Driving the Volvo XC90 Recharge
The first thing I noticed about the XC90 was its ability to do quiet serenity incredibly well. The well-insulated interior barely let any exterior noise in at any speed. This included the sound of its turbo-four spinning away, which makes for an odd experience—a buzzing four-cylinder in a massive mid-size SUV that absolutely rips with your foot to the floor. By the way, it hits the 60 mph mark in just five seconds; truly a solid example of how far plug-in hybrid technology has progressed.
While I quickly used up its 35 miles of electric-only range, I enjoyed its near-EV hybrid technology around town. Volvo doesn't give us a tachometer, but there is a meter on its crisp 12.3-inch digital dash that clearly indicates when propulsion is sourced from the batteries at low speed. With a conservative right foot, I was impressed by how seamlessly the engine kicked on at city street speeds. Up until that point, it happily cruised along for quite a while using just battery power that was stocked up from regenerative braking.
Despite the XC90's lower base price compared to other luxury mid-size SUVs, the refinement doesn't stop there. Its ride is an excellent mix of comfort and confidence and it even felt reasonably well-poised on Southern California's twistier canyon roads. Its multi-link chassis combined with air suspension was the best of both worlds, and high ground clearance meant rolling up and down steep driveways was never a concern.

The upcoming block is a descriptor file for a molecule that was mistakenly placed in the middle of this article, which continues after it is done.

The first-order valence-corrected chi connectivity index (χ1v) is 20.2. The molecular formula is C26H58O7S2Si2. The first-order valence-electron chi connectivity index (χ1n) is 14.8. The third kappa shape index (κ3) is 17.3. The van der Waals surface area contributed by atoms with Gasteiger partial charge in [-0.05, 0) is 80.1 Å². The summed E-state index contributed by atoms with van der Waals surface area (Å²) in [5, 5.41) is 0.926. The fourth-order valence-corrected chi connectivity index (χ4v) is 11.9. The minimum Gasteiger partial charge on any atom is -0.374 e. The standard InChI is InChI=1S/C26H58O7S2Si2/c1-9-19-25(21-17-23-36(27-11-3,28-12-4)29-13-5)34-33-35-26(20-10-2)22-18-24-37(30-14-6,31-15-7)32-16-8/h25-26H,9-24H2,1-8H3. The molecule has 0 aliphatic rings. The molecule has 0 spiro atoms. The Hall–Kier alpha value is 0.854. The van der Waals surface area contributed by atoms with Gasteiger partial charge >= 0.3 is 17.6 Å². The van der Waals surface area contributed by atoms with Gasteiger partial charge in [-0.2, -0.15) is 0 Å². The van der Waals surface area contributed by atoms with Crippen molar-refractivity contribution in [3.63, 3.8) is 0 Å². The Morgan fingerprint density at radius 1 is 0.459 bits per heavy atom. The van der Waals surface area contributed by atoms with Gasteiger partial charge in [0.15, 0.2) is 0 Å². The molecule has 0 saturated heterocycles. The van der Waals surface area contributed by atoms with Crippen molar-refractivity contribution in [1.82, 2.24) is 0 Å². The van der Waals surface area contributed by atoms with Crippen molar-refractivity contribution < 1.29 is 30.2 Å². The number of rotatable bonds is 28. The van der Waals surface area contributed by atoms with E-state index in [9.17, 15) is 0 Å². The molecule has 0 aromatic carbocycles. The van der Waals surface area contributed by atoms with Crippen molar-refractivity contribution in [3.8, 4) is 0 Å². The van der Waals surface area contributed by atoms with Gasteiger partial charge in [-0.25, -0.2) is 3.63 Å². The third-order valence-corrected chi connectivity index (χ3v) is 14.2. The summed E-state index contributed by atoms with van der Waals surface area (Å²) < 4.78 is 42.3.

And yet, there was more confidence to experience. As SoCal locals know, our infrastructure is not meant for (or rather, hasn't been kept up enough to handle) prolonged periods of heavy rain. Traveling from Long Beach to the San Fernando Valley in pouring rain on the 405 freeway, during the dark of night, might normally be considered a deathwish—between terrible drivers and massive, deep puddles that collect on the roadway—but the Volvo dealt with it all like a champ. Where smaller vehicles might hydroplane or experience some form of squirminess, the XC90 simply rolled through without a care in the world. Whenever it detected some slip, traction control remediated any concern in the blink of an eye.
I wish I had the chance to take on some snowy mountaintop roads, but you'd think I did repeated river fordings after several days of driving around in near-constant rain that kept area flooding constantly replenished. The ‘90's sure-footedness and isolated interior helped relieve any stressful aspects of dealing with this part of the country in such conditions.
The Highs and Lows
Between the XC90 Recharge's looks, handling, and interior dimensions, I didn't have much to gripe about. Sure, the teeny amount of engine noise you do hear is buzzy and not really appealing, but it's a mid-size SUV with no intentions or expectations of appealing to the enthusiast market. Material quality is top notch, as is overall comfort—this is all that most consumers would be perfectly happy with day-in, day-out, in all weather, and at any prolonged amount of seat time.
And then, there's the fact that it's a seven-passenger SUV. The third row is awfully small for adults, but they're quite easy to drop to expand cargo space, and the rear air suspension can be raised and lowered to help make loading and unloading cargo a tad less taxing.